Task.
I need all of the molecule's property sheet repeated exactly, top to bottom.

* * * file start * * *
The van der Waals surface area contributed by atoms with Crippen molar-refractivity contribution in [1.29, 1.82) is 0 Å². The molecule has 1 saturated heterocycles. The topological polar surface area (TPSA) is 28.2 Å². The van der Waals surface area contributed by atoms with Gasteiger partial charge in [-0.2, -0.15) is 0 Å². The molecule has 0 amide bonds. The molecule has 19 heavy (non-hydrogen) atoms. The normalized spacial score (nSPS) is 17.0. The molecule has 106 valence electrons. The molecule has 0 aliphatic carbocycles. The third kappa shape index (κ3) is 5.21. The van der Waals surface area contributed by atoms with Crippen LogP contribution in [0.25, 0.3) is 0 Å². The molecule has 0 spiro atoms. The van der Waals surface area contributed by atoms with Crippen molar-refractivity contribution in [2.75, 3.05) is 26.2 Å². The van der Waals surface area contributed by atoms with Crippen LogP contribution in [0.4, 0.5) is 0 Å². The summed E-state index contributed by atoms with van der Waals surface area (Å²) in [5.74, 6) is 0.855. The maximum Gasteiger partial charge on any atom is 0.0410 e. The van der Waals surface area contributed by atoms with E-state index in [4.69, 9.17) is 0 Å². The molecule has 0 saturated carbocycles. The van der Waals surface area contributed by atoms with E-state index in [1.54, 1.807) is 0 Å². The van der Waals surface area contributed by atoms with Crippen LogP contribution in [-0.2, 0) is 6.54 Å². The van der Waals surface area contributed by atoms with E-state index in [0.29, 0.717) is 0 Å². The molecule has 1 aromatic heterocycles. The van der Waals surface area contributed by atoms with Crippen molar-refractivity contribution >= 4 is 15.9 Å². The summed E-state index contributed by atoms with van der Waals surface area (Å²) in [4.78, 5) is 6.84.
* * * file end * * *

The van der Waals surface area contributed by atoms with Crippen molar-refractivity contribution in [1.29, 1.82) is 0 Å². The molecule has 1 saturated heterocycles. The topological polar surface area (TPSA) is 28.2 Å². The van der Waals surface area contributed by atoms with Gasteiger partial charge in [-0.2, -0.15) is 0 Å². The molecule has 0 amide bonds. The molecule has 19 heavy (non-hydrogen) atoms. The normalized spacial score (nSPS) is 17.0. The molecule has 106 valence electrons. The molecule has 0 aliphatic carbocycles. The third kappa shape index (κ3) is 5.21. The van der Waals surface area contributed by atoms with Crippen LogP contribution in [0.25, 0.3) is 0 Å². The molecule has 0 spiro atoms. The van der Waals surface area contributed by atoms with Crippen molar-refractivity contribution in [2.75, 3.05) is 26.2 Å². The van der Waals surface area contributed by atoms with Crippen LogP contribution in [0.4, 0.5) is 0 Å². The summed E-state index contributed by atoms with van der Waals surface area (Å²) in [5.74, 6) is 0.855. The maximum Gasteiger partial charge on any atom is 0.0410 e. The van der Waals surface area contributed by atoms with E-state index in [4.69, 9.17) is 0 Å². The molecule has 0 saturated carbocycles. The van der Waals surface area contributed by atoms with E-state index in [1.54, 1.807) is 0 Å². The van der Waals surface area contributed by atoms with Crippen LogP contribution in [-0.2, 0) is 6.54 Å². The van der Waals surface area contributed by atoms with E-state index in [0.29, 0.717) is 0 Å². The molecule has 1 aromatic heterocycles. The van der Waals surface area contributed by atoms with Crippen molar-refractivity contribution >= 4 is 15.9 Å². The summed E-state index contributed by atoms with van der Waals surface area (Å²) in [4.78, 5) is 6.84.